Inventory Turnover

Date created: Mar 1, 2019  •   Last updated: Feb 25, 2022

What is Inventory Turnover?

Inventory Turnover measures how often, in a given time-period, your organization is able to sell its entire inventory. Inventory Turnover is an important efficiency metric and is helpful in analyzing pricing, product demand, and, of course, inventory purchase and costs. It is also a critical tool when selling perishable goods, where the potential for waste is high.

Inventory Turnover Formula

ƒ Sum(COGS) / ((Beginning Inventory Value + Ending Inventory Value) / 2)

How to calculate Inventory Turnover

If a clothing retailer generates $1M in sales each month, with $400K in Costs of Goods Sold (COGS), and the start of the month inventory was valued at $45K and closed at $55K; Using the Sales method, Inventory Turnover = $1M / (( $45K + $55K ) / 2 ) = 20X per month Using the COGS method, Inventory Turnover = $400 / (( $45K + $55K ) / 2 ) = 8X per month

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How to visualize Inventory Turnover?

Use a summary chart to visualize your Inventory Turnover data and compare it to a previous time period.

Inventory Turnover visualization example

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Inventory Turnover

17X

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2.63

vs previous period

Summary Chart

Here's an example of how to visualize your current Inventory Turnover data in comparison to a previous time period or date range.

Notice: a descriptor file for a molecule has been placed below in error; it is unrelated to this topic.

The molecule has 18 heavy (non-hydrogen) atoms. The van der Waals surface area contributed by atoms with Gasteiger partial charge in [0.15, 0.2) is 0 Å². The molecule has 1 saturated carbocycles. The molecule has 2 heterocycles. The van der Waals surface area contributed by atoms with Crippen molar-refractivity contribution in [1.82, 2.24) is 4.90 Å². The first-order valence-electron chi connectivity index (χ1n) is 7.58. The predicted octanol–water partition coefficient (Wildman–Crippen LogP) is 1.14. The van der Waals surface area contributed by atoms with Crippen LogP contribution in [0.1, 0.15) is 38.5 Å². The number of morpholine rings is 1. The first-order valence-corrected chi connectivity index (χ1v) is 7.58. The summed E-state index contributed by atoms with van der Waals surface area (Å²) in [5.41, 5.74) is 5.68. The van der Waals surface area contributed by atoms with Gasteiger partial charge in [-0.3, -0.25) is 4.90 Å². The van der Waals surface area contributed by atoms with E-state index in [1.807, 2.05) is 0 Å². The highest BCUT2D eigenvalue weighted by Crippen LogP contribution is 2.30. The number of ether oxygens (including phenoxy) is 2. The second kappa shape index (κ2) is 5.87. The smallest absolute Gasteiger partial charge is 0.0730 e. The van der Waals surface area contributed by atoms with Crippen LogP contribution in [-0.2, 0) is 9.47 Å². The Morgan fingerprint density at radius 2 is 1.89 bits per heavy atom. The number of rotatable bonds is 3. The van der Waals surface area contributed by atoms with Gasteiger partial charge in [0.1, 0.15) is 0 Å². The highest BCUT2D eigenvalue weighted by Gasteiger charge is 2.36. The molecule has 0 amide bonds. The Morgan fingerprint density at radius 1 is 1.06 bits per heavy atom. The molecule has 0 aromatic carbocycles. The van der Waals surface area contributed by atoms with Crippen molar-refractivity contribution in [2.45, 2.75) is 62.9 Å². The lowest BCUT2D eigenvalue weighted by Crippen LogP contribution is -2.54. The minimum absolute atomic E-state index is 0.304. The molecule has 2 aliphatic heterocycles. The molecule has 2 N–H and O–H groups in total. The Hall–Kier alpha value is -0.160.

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Inventory Turnover

17.43X

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2.67

vs previous period

Summary Chart

Here's an example of how to visualize your current Inventory Turnover data in comparison to a previous time period or date range.

More about Inventory Turnover

There are two types of calculations you can use: The Sales method and the Cost of Goods Sold (COGS)method. Using the COGS method produces a more accurate result because markup is not factored in.

Average Inventory value is calculated by adding the starting and ending inventory together and dividing by two.

Inventory turnover is an important indicator of the efficiency of your supply chain, the quality and demand of the inventory you carry, and if you have good buying practices. Generally speaking, a higher Inventory Turnover rate is better, while a lower Inventory Turnover rate suggests inefficiency and difficulty turning stock into revenue. Each type of industry will have different benchmarks and norms. For instance, a fresh produce supplier will have many more turns than a heavy equipment manufacturer.

Recommended resources related to Inventory Turnover

An in-depth article on Inventory Turnover by Marshall Hargrave